I claim:

1. A method of producing a tunnel emitter photocathode, the steps comprising:

providing a thin layer of semiconductor material;

depositing a thin insulating layer on one side of said semiconductor material at a fast rate;

baking the wafer resulting from the semiconductor and insulating layers in a hydrogen gas atmosphere for an extensive period;

placing said wafer in a vacuum environment and evaporating electrical contacts on the outside of each of said semiconductor and insulating layers;

depositing a thin metallic emitter layer over said electrical contacts that is contiguous with said insulating layer;

treating said metallic emitter layer with a low work function material; and

providing a first bias voltage source to said electrical contacts to produce an electric field across said insulating layer between said semiconductor and said metallic emitter layer for tunneling electrons generated in said semiconductor through said insulating layer into said metallic emitter layer and out said low work function material.

2. A method of producing a tunnel emitter photocathode as set forth in claim 1 wherein said layer of semiconductor material is silicon that has a resistivity of ohm centimeters.

3. A method of producing a tunnel emitter photocathode as set forth in claim 2 wherein the step of depositing a thin insulating layer comprises heating said layer of semiconductor to 450 Centigrade and applying an amorphous layer of aluminum oxide that is deposited by chemical vapor deposition process using aluminum trimethyl and oxygen gases in a chamber that is diluted with a high volume of nitrogen gas as an inert carrier and providing a rapid rate of oxide deposition by having a fast flow rate for said gas mixture.

4. A method of producing a tunnel emitter photocathode as set forth in claim 3 wherein said rapid rate of oxide deposition is about 2,000 A per minute and a thickness of between 500 A and 1,000 A of oxide is deposited.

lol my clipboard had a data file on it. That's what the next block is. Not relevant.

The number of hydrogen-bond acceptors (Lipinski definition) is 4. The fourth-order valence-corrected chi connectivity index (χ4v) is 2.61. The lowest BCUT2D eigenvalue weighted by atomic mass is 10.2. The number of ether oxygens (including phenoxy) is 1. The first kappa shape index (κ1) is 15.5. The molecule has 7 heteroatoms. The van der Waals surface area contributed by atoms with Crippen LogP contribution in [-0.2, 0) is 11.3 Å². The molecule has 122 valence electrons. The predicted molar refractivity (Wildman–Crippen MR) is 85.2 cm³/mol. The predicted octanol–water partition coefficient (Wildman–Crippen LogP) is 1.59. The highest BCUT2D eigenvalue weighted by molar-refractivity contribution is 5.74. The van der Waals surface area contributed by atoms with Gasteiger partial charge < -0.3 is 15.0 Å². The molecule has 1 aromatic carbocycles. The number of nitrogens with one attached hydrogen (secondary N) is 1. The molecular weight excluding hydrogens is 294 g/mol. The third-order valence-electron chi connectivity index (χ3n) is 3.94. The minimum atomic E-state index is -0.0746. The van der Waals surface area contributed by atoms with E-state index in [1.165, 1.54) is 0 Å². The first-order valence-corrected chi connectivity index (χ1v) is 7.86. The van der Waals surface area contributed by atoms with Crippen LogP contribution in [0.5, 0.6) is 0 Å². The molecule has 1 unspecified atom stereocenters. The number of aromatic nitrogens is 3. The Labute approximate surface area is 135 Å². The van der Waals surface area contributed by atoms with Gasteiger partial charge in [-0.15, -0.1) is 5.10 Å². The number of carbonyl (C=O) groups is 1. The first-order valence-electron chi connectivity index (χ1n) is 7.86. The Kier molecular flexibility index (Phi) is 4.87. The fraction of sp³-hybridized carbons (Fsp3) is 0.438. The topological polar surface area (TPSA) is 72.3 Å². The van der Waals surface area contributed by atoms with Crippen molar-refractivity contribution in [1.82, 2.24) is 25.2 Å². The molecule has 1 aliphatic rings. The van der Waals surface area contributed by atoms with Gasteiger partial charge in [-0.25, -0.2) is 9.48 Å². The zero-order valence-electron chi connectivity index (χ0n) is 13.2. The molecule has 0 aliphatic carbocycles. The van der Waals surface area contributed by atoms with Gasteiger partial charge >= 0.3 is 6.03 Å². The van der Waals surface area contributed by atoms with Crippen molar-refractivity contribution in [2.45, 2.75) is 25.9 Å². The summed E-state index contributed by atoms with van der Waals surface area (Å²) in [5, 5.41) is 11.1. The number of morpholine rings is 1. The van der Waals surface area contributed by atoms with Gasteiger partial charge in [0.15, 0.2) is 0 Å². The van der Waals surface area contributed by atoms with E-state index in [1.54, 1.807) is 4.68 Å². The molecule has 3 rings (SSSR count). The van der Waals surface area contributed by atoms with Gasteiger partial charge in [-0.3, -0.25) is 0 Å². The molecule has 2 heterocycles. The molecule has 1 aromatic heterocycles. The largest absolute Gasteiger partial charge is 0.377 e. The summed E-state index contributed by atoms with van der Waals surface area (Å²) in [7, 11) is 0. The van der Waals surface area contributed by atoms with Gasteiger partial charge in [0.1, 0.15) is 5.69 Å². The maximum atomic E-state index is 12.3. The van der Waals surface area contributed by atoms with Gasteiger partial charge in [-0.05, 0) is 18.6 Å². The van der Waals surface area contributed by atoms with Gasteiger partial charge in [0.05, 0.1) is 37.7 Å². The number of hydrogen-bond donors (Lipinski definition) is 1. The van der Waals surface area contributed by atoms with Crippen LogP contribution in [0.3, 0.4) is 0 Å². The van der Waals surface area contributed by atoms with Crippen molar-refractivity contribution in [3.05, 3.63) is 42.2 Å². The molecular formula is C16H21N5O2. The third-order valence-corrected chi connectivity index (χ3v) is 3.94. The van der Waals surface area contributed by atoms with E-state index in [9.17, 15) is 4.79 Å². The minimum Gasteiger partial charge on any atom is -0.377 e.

5. A method of producing a tunnel emitter photocathode as set forth in claim 4 wherein the step of baking the wafer of semiconductor and insulating layers in a hydrogen gas atmosphere is for 18 hours at a temperature of 650 Centigrade.

6. A method of producing a tunnel emitter photocathode as set forth in claim 5 wherein the step of depositing a thin metallic emitter layer is by evaporating silver to between A and 500 A thickness onto said insulating layer in an ultra high vacuum system.

7. A method of producing a tunnel emitter photocathode as set forth in claim 6 wherein the step of treating said metallic emitter layer with a low work function material is by application of cesium oxide.

8. A method of producing a tunnel emitter photocathode as set forth in claim 6 wherein the step of providing a first bias voltage source has a value of 10 volts per centimeter of common surface areas between the

Patent Citations
Cited PatentFiling datePublication dateApplicantTitle
US3422528 *Mar 20, 1967Jan 21, 1969Matsushita Electronics CorpMethod of producing semiconductor devices
US3472703 *Jun 3, 1964Oct 14, 1969Hitachi LtdMethod for producing semiconductor devices
US3755092 *Aug 3, 1970Aug 28, 1973Max Planck GesellschaftMethod of introducing impurities into a layer of bandgap material in a thin-film solid state device
US3795977 *Dec 30, 1971Mar 12, 1974IbmMethods for fabricating bistable resistors
Referenced by
Citing PatentFiling datePublication dateApplicantTitle
US3960620 *Apr 21, 1975Jun 1, 1976Rca CorporationMethod of making a transmission mode semiconductor photocathode
US5281897 *Oct 28, 1992Jan 25, 1994Hans FimmlMethod for operation of a cathode using the tunnelling effect and a cathode configuration for execution of the method
US6908355 *Nov 13, 2002Jun 21, 2005Burle Technologies, Inc.Photocathode
Classifications
U.S. Classification438/20, 257/10, 257/431
International ClassificationH01J9/12
Cooperative ClassificationH01J2201/3423, H01J9/12
European ClassificationH01J9/12